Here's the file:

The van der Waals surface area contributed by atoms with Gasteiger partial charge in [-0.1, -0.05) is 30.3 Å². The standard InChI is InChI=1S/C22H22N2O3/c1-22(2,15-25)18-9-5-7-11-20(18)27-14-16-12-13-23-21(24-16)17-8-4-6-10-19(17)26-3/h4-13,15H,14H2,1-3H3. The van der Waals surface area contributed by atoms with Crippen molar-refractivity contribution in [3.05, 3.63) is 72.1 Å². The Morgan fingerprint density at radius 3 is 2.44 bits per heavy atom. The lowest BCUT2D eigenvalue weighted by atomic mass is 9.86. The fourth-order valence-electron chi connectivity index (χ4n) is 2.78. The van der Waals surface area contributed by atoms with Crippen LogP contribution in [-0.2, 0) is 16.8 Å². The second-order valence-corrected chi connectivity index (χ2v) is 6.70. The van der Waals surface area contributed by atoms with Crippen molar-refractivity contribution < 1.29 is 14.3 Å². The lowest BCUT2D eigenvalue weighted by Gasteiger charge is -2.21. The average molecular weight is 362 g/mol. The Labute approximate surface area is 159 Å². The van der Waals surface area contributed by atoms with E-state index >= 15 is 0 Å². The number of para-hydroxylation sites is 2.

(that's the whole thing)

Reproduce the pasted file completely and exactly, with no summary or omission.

The van der Waals surface area contributed by atoms with Gasteiger partial charge in [-0.1, -0.05) is 30.3 Å². The standard InChI is InChI=1S/C22H22N2O3/c1-22(2,15-25)18-9-5-7-11-20(18)27-14-16-12-13-23-21(24-16)17-8-4-6-10-19(17)26-3/h4-13,15H,14H2,1-3H3. The van der Waals surface area contributed by atoms with Crippen molar-refractivity contribution in [3.05, 3.63) is 72.1 Å². The Morgan fingerprint density at radius 3 is 2.44 bits per heavy atom. The lowest BCUT2D eigenvalue weighted by atomic mass is 9.86. The fourth-order valence-electron chi connectivity index (χ4n) is 2.78. The van der Waals surface area contributed by atoms with Crippen LogP contribution in [-0.2, 0) is 16.8 Å². The second-order valence-corrected chi connectivity index (χ2v) is 6.70. The van der Waals surface area contributed by atoms with Crippen molar-refractivity contribution < 1.29 is 14.3 Å². The lowest BCUT2D eigenvalue weighted by Gasteiger charge is -2.21. The average molecular weight is 362 g/mol. The Labute approximate surface area is 159 Å². The van der Waals surface area contributed by atoms with E-state index >= 15 is 0 Å². The number of para-hydroxylation sites is 2.